Louis Proyect: The Unrepentant Marxist

May 24, 2014

Right-left convergence? Phooey

Filed under: antiwar,conservatism,tea party — louisproyect @ 6:54 pm

Wants to hook up with the right

Maybe because unlike most leftists I actually went through the experience of being a conservative, the prospect of a right-left convergence leaves me cold. This project has been around for a long time, exemplified by Justin Raimondo’s antiwar.com. Since I remember all too well what an asshole I was back in 1960 as a 15-year-old member of the Young Americans for Freedom, my tendency is to avoid anybody with even a glancing similarity to what I once was, starting with the creepy Raimondo. There, but for the grace of god and immense peer pressure from Bard College classmates, go I.

A couple of days ago I found out that David Bromwich, a big-time literature professor at Yale, has decided that he has lots in common with the right—at least what used to be called the isolationist wing of it. You got a glimpse of what that was about when Rush Limbaugh, who always puts a minus where Obama puts a plus, told his listeners that the USA had no interest in supporting the Islamic radicals in Syria. Guess what website he cited in support of this? Global Research. What strange bedfellows…

People are probably aware that Bromwich has been one of the more vocal defenders of the Bashar al-Assad dictatorship in snooty venues such as the NY Review of Books and the London Review of Books. Here’s an excerpt from an interview that might put that into context:

Q: Who, specifically, are the “right-wing libertarians” you just mentioned and whose intellectual and political company you’re finding increasingly congenial?

A: Some of the political commentators you find in The American Conservative—for example, Daniel Larison. Some of the sharpest critiques of American imperialism under Bush-Cheney and now under Obama have come from Patrick Buchanan. In some ways he’s a very bad man, but he’s a consistent anti-imperialist. When I say this to liberal friends, they say, “How dare you read this man!”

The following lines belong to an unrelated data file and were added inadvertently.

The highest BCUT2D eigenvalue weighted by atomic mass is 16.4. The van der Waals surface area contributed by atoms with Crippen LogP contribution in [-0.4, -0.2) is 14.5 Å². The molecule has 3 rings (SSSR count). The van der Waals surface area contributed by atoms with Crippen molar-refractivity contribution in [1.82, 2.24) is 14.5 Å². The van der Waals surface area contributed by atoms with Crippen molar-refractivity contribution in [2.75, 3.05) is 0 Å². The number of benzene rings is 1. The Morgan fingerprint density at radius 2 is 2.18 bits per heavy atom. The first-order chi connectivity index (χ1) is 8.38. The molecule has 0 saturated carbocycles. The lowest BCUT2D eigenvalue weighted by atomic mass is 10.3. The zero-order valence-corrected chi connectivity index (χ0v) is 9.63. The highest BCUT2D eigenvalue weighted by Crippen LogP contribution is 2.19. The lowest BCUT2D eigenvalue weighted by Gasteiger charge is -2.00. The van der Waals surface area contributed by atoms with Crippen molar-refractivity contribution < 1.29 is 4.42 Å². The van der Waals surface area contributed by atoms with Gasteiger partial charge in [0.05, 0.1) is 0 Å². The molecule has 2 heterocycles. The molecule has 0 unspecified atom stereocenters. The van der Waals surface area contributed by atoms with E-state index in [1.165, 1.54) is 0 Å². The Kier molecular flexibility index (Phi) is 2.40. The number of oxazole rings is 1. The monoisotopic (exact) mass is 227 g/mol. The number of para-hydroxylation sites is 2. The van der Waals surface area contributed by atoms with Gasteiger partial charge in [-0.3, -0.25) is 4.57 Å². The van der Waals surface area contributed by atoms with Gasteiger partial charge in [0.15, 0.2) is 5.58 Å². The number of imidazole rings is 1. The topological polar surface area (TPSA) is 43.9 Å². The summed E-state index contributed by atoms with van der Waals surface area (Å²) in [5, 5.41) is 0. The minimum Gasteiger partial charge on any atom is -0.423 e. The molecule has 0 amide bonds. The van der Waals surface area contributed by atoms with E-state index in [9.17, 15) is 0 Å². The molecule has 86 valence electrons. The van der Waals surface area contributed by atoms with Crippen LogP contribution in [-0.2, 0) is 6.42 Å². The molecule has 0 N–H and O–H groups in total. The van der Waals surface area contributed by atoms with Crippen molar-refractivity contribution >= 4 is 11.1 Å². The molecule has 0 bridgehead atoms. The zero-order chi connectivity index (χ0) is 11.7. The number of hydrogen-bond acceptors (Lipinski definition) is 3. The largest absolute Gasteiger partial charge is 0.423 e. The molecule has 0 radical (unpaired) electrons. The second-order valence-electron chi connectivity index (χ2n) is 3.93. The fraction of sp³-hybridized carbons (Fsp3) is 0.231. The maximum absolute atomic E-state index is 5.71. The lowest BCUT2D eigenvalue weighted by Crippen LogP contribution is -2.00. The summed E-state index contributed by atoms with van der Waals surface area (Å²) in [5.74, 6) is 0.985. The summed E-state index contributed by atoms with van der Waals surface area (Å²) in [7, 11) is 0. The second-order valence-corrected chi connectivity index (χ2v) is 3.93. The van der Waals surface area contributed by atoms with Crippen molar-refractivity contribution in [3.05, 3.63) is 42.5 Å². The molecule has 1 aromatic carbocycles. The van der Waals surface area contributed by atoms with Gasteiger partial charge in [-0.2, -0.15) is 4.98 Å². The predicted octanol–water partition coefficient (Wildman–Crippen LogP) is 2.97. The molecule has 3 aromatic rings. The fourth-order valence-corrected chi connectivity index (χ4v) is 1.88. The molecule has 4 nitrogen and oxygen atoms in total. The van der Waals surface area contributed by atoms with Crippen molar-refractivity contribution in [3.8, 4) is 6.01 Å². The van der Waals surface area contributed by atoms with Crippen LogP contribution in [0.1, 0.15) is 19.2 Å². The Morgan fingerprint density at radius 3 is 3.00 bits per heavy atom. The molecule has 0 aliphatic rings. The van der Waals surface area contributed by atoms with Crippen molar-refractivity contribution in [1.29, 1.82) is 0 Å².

The aforementioned American Conservative is a big favorite with those favoring a left-right convergence including Ralph Nader who reached out to its editor for a conference in Washington 3 days from now. Both Bromwich and Nader are infatuated with a libertarian right that at least on some issues is to the “left” of Obama even as its economics are pure Ayn Rand and its racial views White Citizens Council.

Unstoppable Right/Left Convergence Event on May 27th

Join us Tuesday (May 27, 2014) for an unprecedented one day gathering that will convene leading experts from the Left and Right (such as Jim Hightower, Judson Phillips, Medea Benjamin, Bruce Fein, Ron Unz and more) to find common ground on many of the key issues of our time.

In his new book Unstoppable: The Emerging Left-Right Alliance to Dismantle the Corporate State, Ralph Nader explores the emerging political alignment of the Left and the Right against converging corporate-government autocracy and crony capitalism.

The purpose of the gathering is to convene unlikely allies to tackle the bold ideas of convergence presented in Unstoppable and turn them operational.

Call me dogmatic or something but I would not have anything to do with the likes of the Cato Institute or the Tea Party, whose representatives will be speaking there. Again, unlike most people on the left, I pay close attention to what these people are saying on AM Talk Radio and it is truly toxic. A close look at some of the speakers from the right at Nader’s conference should persuade you why it is dead wrong in its approach.

I am sure that Nader invited Daniel McCarthy, the editor of the American Conservative magazine, to speak on a panel about the defense budget because he is for shrinking it and for staying out overseas wars. The magazine extols Edward Snowden and opposes torture, so what’s not to like? At first blush, their praise of Walter Jones, a Republican Congressman from North Carolina might make sense since Jones is “antiwar” in the approved manner.

But somehow there’s some disgruntled Black people in his state that are unhappy with his appearance on a white nationalist radio show as Mother Jones reporter Tim Murphy pointed out:

A North Carolina Republican congressman appeared on a notorious white nationalist radio program on Saturday to talk up legislation he coauthored accusing President Barack Obama of committing impeachable offenses. Rep. Walter Jones, a fiercely anti-war congressman who often breaks with his party on key votes, appeared on the Political Cesspool, a Memphis-based program hosted by ardent white nationalists James Edwards and Eddie Miller.